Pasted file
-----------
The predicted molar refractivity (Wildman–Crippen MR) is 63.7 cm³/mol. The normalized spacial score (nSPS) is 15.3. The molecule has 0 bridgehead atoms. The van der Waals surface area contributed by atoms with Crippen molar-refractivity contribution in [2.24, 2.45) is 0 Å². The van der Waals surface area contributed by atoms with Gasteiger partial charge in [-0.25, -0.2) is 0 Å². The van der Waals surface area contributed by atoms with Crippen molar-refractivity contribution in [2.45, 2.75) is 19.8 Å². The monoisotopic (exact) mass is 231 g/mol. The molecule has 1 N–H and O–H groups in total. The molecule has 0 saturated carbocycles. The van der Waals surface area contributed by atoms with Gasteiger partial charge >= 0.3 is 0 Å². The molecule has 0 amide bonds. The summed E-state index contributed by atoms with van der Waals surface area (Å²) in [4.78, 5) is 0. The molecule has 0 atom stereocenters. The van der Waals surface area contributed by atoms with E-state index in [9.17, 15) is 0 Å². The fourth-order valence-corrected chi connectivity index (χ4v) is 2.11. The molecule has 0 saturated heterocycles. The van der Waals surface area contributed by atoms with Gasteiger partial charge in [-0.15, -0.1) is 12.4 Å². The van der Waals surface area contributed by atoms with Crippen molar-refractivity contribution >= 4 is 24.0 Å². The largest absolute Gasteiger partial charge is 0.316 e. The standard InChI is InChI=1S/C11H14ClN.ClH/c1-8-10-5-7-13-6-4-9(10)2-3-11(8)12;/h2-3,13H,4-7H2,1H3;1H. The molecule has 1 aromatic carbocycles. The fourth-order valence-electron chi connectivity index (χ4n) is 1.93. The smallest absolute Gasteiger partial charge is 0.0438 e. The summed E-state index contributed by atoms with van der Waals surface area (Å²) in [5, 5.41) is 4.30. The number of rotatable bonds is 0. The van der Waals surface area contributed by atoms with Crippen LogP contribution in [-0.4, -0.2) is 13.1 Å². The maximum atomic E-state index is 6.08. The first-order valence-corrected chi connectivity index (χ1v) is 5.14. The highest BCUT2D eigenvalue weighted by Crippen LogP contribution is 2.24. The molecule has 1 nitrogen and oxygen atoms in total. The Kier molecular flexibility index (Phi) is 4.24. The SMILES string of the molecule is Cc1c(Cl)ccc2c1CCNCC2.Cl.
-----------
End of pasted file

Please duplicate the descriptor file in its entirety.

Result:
The predicted molar refractivity (Wildman–Crippen MR) is 63.7 cm³/mol. The normalized spacial score (nSPS) is 15.3. The molecule has 0 bridgehead atoms. The van der Waals surface area contributed by atoms with Crippen molar-refractivity contribution in [2.24, 2.45) is 0 Å². The van der Waals surface area contributed by atoms with Gasteiger partial charge in [-0.25, -0.2) is 0 Å². The van der Waals surface area contributed by atoms with Crippen molar-refractivity contribution in [2.45, 2.75) is 19.8 Å². The monoisotopic (exact) mass is 231 g/mol. The molecule has 1 N–H and O–H groups in total. The molecule has 0 saturated carbocycles. The van der Waals surface area contributed by atoms with Gasteiger partial charge >= 0.3 is 0 Å². The molecule has 0 amide bonds. The summed E-state index contributed by atoms with van der Waals surface area (Å²) in [4.78, 5) is 0. The molecule has 0 atom stereocenters. The van der Waals surface area contributed by atoms with E-state index in [9.17, 15) is 0 Å². The fourth-order valence-corrected chi connectivity index (χ4v) is 2.11. The molecule has 0 saturated heterocycles. The van der Waals surface area contributed by atoms with Gasteiger partial charge in [-0.15, -0.1) is 12.4 Å². The van der Waals surface area contributed by atoms with Crippen molar-refractivity contribution >= 4 is 24.0 Å². The largest absolute Gasteiger partial charge is 0.316 e. The standard InChI is InChI=1S/C11H14ClN.ClH/c1-8-10-5-7-13-6-4-9(10)2-3-11(8)12;/h2-3,13H,4-7H2,1H3;1H. The molecule has 1 aromatic carbocycles. The fourth-order valence-electron chi connectivity index (χ4n) is 1.93. The smallest absolute Gasteiger partial charge is 0.0438 e. The summed E-state index contributed by atoms with van der Waals surface area (Å²) in [5, 5.41) is 4.30. The number of rotatable bonds is 0. The van der Waals surface area contributed by atoms with Crippen LogP contribution in [-0.4, -0.2) is 13.1 Å². The maximum atomic E-state index is 6.08. The first-order valence-corrected chi connectivity index (χ1v) is 5.14. The highest BCUT2D eigenvalue weighted by Crippen LogP contribution is 2.24. The molecule has 1 nitrogen and oxygen atoms in total. The Kier molecular flexibility index (Phi) is 4.24. The SMILES string of the molecule is Cc1c(Cl)ccc2c1CCNCC2.Cl.